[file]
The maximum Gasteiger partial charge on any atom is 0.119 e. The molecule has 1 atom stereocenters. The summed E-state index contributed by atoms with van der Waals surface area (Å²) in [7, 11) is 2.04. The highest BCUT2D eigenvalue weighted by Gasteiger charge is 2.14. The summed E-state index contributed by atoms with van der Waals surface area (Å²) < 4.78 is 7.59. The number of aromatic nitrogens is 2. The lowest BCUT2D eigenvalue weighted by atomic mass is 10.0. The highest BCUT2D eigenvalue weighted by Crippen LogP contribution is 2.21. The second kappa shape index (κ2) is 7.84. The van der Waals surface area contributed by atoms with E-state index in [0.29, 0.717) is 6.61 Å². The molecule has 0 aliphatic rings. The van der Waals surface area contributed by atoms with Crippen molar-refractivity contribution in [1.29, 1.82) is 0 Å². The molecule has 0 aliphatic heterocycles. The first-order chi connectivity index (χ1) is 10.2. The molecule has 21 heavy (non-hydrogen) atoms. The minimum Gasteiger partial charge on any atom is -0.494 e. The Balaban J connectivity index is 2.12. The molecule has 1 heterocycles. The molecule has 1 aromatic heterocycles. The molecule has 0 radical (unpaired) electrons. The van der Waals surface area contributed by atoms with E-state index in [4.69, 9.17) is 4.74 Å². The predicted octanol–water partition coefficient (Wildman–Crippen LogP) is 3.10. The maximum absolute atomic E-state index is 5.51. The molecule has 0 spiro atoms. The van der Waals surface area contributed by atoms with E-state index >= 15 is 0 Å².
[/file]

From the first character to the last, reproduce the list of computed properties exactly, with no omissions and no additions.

The maximum Gasteiger partial charge on any atom is 0.119 e. The molecule has 1 atom stereocenters. The summed E-state index contributed by atoms with van der Waals surface area (Å²) in [7, 11) is 2.04. The highest BCUT2D eigenvalue weighted by Gasteiger charge is 2.14. The summed E-state index contributed by atoms with van der Waals surface area (Å²) < 4.78 is 7.59. The number of aromatic nitrogens is 2. The lowest BCUT2D eigenvalue weighted by atomic mass is 10.0. The highest BCUT2D eigenvalue weighted by Crippen LogP contribution is 2.21. The second kappa shape index (κ2) is 7.84. The van der Waals surface area contributed by atoms with E-state index in [0.29, 0.717) is 6.61 Å². The molecule has 0 aliphatic rings. The van der Waals surface area contributed by atoms with Crippen molar-refractivity contribution in [1.29, 1.82) is 0 Å². The molecule has 0 aliphatic heterocycles. The first-order chi connectivity index (χ1) is 10.2. The molecule has 21 heavy (non-hydrogen) atoms. The minimum Gasteiger partial charge on any atom is -0.494 e. The Balaban J connectivity index is 2.12. The molecule has 1 heterocycles. The molecule has 1 aromatic heterocycles. The molecule has 0 radical (unpaired) electrons. The van der Waals surface area contributed by atoms with E-state index in [4.69, 9.17) is 4.74 Å². The predicted octanol–water partition coefficient (Wildman–Crippen LogP) is 3.10. The maximum absolute atomic E-state index is 5.51. The molecule has 0 spiro atoms. The van der Waals surface area contributed by atoms with E-state index >= 15 is 0 Å².